Sculpture of Lu Ban in Weifang
Lu Ban was born in the state of Lu, possibly at Dunhuang, to family of carpenters or artisans during the Spring and Autumn period of the Zhou dynasty. His original name was Gongshu Yizhi. He was also referred to as Gongshu Ban or Pan. He was supposed to have been an indifferent pupil until his love of learning was kindled by the scholar Zi Xia. He later learned woodworking from Bao Laodong. The great demand for his work supposedly compelled him to invent or improve a number of carpenter's tools—the saw, the square, the planer, the drill, the shovel, and an ink marking tool—to complete his many projects more quickly. His wife was also credited with inventing the umbrella in order to permit him to work in inclement weather.
According to tradition, he was responsible for several inventions:
- Cloud ladder—a mobile, counterweighted siege ladder.[b]
- Grappling hooks and ram—implements for naval warfare.[c]
- Wooden bird—a non-powered, flying, wooden bird which could stay in the air for three days. It has been suggested to be a prototype of a kite.[d]
Other inventions were also attributed to him, such as a lifting implement to assist with burial, a wooden horse carriage and coachman, and other woodworking mentioned in various texts, which thereafter led Lu Ban to be acknowledged as a master craftsman:
- The Book of Lineages (Shiben), written c. the 3rd century BC.
- The Tales of the Marvellous (述异记), by Ren Fang, written c. the 5th century AD.
- The Records of Origin on Things and Affairs (事物纪原), by Gao Cheng, written c. the 11th century.
- The Origin on Things (物原), by Luo Qi, written c. the 15th century.
- The Treatise of Lu Ban (鲁班经), attributed to Lu Ban, written in the 13th, 14th, or 15th century.
Lu Ban is revered as the god of carpentry and masonry in Chinese folk religion. His personality is assumed by the master carpenter involved in the construction of houses among the Dong. He is sometimes counted among the Five Kings of the Water Immortals, Taoist water gods invoked by sailors for protection while carrying out journeys.
He is referenced in a number of Chinese idioms. The Chinese equivalent of "teaching one's grandmother to suck eggs" is to "brandish one's axe at Lu Ban's door". His cultural companion is the stone worker Wang Er, who lived around the same time.
- Lo Pan Temple in Hong Kong
- Known as Lo Pan in Cantonese contexts. Sometimes spelled as Lu Pan.
- Chinese: 公输盘为楚造云梯之械，成，将以攻宋。 "Gongshu Ban had completed the construction of Cloud ladders for the State of Chu and was going to attack the State of Song with them."
- Chinese: 公输子自鲁南游楚，焉始为舟战之器，作为钩强之备，退者钩之，进者强之，量其钩强之长，而制为之兵。楚之兵节，越之兵不节，楚人因此若埶，亟败越人。 "Gongshuzi came south from the State of Lu to the State of Chu, and began making implements for naval warfare which consisted of grappling hooks and rams. When the enemy were retreating they used the hooks. And when the enemy were advancing they employed the rams. And the weapons were made according to the length of these hooks and rams. The weapons of the State of Chu thus were all standardized, and those of the State of Yue were not. And, with this advantage, the people of Chu greatly defeated the people of Yue."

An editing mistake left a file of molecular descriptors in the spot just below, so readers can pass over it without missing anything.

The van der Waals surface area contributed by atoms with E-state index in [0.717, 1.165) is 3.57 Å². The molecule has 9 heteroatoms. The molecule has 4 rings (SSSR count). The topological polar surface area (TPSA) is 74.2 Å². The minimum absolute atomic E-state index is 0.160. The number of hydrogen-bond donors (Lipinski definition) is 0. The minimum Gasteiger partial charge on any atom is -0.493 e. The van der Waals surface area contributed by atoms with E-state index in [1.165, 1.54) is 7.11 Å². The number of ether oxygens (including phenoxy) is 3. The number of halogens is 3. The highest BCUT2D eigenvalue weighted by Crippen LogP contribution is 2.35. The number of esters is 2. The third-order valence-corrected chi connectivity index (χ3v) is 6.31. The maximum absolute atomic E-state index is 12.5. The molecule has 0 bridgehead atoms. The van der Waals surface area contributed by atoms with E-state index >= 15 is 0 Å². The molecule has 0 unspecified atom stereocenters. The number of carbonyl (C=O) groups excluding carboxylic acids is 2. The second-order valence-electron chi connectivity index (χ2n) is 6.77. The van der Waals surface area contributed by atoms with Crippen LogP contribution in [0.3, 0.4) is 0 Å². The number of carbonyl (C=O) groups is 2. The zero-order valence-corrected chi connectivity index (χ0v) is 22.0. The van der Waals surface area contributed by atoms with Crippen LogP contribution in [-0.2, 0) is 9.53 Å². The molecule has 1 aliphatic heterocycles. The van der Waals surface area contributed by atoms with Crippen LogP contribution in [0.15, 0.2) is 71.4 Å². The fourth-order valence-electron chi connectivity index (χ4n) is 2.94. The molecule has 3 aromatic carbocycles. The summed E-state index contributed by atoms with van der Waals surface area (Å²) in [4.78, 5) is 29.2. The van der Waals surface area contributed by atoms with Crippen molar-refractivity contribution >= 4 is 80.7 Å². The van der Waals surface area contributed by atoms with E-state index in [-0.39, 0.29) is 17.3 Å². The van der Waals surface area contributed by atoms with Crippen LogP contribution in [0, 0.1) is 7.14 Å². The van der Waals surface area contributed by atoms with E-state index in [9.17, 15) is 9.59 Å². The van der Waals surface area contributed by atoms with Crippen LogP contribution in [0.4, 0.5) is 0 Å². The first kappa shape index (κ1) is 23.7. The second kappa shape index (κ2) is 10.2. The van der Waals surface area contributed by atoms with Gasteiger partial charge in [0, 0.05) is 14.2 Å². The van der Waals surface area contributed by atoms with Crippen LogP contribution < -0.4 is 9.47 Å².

- Chinese: 公输子削竹木以为鵲，成而飞之，三日不下。 "Gongshuzi constructed a bird from bamboo and wood and when it was completed he flew it. It stayed up [in the air] for three days."
- Yan (2007).
- "Lu Ban", Cultural China, Shanghai: Shanghai Digital Century Network, archived from the original on 2014-12-10.
- Youyang Zazu, Vol. XXIV.
- Mozi, Ch. 49 & 50.
- Mozi, Ch. 50, Para. 1.
- Mozi, Ch. 49, Para. 20.
- Mozi, Ch. 49, Para. 21.
- Liji, Ch. 4.
- Lunheng, Ch. 85, by Wang Chong (b. 27).
- Kong Derong (2015), "House Construction among the Dong", in Peter Blundell Jones; Mark Meagher, Architecture and Movement: The Dynamic Experience of Buildings and Landscapes, Abingdon: Routledge, p. 229.
- Huang A-yu (December 2010), "臺灣水仙尊王崇祀之溯源 [Táiwān Shuǐxiān Zūnwáng Chóngsì zhī Sùyuán, Tracing the Worship of the Honorable Water Immortal Kings]", 人文研究期刊 [Rénwén Yánjiū Qīkān, Humanities Periodical], No. 8, pp. 81–112. (in Chinese) & (in English)
- Needham (1994), p. 20
- Hawks, Shelley Drake (2010), "Summoning Confucius: Inside Shi Lu's Imagination", Art in Turmoil: The Chinese Cultural Revolution, 1966–76, Vancouver: UBC Press, p. 83.
- Du Shiran (1992), Biographies of Ancient Chinese Scientists Series One: Lu Ban, Beijing: Kexue Chubanshe, pp. 22–25, ISBN 7-03-002926-7 External link in
- Le Chevoir, Patrick (1998), "L'Unite de Mesure de Lu Ban (魯班尺): Une Unité de Mesure Conceptuelle au Service des Statuaires d'Yilan (宜蘭市) à Taiwan, Vol. III-1, [2-14]", Anthroepotes. (in French)
- Li Shaoyuan; et al. (1996), Stories of Chinese Scientist and Inventors, Beijing: Jindun Publishing House, pp. 1–8, ISBN 7-5082-0168-X.
- Needham, Joseph (1994), The Shorter Science and Civilization of China, Vol. 4, Cambridge: Cambridge University Press.
- Wang Fu (1994), Records of Lu Ban: China's Earliest Inventor: Lu Ban, Beijing: Zhongguo Kexue Jishu Chubanshe, pp. 3–6, ISBN 7-5046-1676-1.
- Yan, Hong-sen (2007), Reconstruction Designs of Lost Ancient Chinese Machinery, History of Mechanism and Machine Science, No. 3, Dordrecht: Springer, §8.1: "Lu Ban the Man".
- Yu Xuecai; et al. (May 2004), "Gongshu Ban, Monograph in Research Library of Chinese Architectural Culture No. 22" (PDF), Huazhong Architecture Bimonthly.